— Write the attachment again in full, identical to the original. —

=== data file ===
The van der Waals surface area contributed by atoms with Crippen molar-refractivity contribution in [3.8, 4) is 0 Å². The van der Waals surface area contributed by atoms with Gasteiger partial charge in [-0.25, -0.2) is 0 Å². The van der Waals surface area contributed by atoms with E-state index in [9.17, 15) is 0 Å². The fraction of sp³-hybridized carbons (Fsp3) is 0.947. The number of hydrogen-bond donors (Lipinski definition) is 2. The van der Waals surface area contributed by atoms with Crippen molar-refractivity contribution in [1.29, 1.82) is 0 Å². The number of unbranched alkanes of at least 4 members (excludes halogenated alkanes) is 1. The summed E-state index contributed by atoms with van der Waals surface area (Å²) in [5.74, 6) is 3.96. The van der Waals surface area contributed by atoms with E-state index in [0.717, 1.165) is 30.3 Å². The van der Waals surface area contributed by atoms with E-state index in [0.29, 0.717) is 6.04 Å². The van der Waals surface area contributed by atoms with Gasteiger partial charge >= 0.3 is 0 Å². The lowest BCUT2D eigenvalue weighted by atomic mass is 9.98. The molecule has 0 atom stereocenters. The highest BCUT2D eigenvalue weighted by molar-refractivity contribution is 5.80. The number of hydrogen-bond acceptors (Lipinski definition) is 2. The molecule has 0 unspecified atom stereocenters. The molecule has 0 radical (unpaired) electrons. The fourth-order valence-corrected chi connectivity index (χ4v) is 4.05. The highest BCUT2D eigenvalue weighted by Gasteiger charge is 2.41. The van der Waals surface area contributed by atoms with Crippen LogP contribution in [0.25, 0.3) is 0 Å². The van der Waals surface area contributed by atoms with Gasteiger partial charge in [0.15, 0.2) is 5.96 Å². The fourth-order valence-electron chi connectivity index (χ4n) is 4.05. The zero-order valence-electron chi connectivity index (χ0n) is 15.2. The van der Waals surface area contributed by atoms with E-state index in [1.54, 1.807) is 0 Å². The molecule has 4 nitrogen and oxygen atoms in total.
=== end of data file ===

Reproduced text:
The van der Waals surface area contributed by atoms with Crippen molar-refractivity contribution in [3.8, 4) is 0 Å². The van der Waals surface area contributed by atoms with Gasteiger partial charge in [-0.25, -0.2) is 0 Å². The van der Waals surface area contributed by atoms with E-state index in [9.17, 15) is 0 Å². The fraction of sp³-hybridized carbons (Fsp3) is 0.947. The number of hydrogen-bond donors (Lipinski definition) is 2. The van der Waals surface area contributed by atoms with Crippen molar-refractivity contribution in [1.29, 1.82) is 0 Å². The number of unbranched alkanes of at least 4 members (excludes halogenated alkanes) is 1. The summed E-state index contributed by atoms with van der Waals surface area (Å²) in [5.74, 6) is 3.96. The van der Waals surface area contributed by atoms with E-state index in [0.717, 1.165) is 30.3 Å². The van der Waals surface area contributed by atoms with E-state index in [0.29, 0.717) is 6.04 Å². The van der Waals surface area contributed by atoms with Gasteiger partial charge >= 0.3 is 0 Å². The lowest BCUT2D eigenvalue weighted by atomic mass is 9.98. The molecule has 0 atom stereocenters. The highest BCUT2D eigenvalue weighted by molar-refractivity contribution is 5.80. The number of hydrogen-bond acceptors (Lipinski definition) is 2. The molecule has 0 unspecified atom stereocenters. The molecule has 0 radical (unpaired) electrons. The fourth-order valence-corrected chi connectivity index (χ4v) is 4.05. The highest BCUT2D eigenvalue weighted by Gasteiger charge is 2.41. The van der Waals surface area contributed by atoms with Crippen LogP contribution in [0.25, 0.3) is 0 Å². The van der Waals surface area contributed by atoms with Gasteiger partial charge in [0.15, 0.2) is 5.96 Å². The fourth-order valence-electron chi connectivity index (χ4n) is 4.05. The zero-order valence-electron chi connectivity index (χ0n) is 15.2. The van der Waals surface area contributed by atoms with E-state index in [1.54, 1.807) is 0 Å². The molecule has 4 nitrogen and oxygen atoms in total.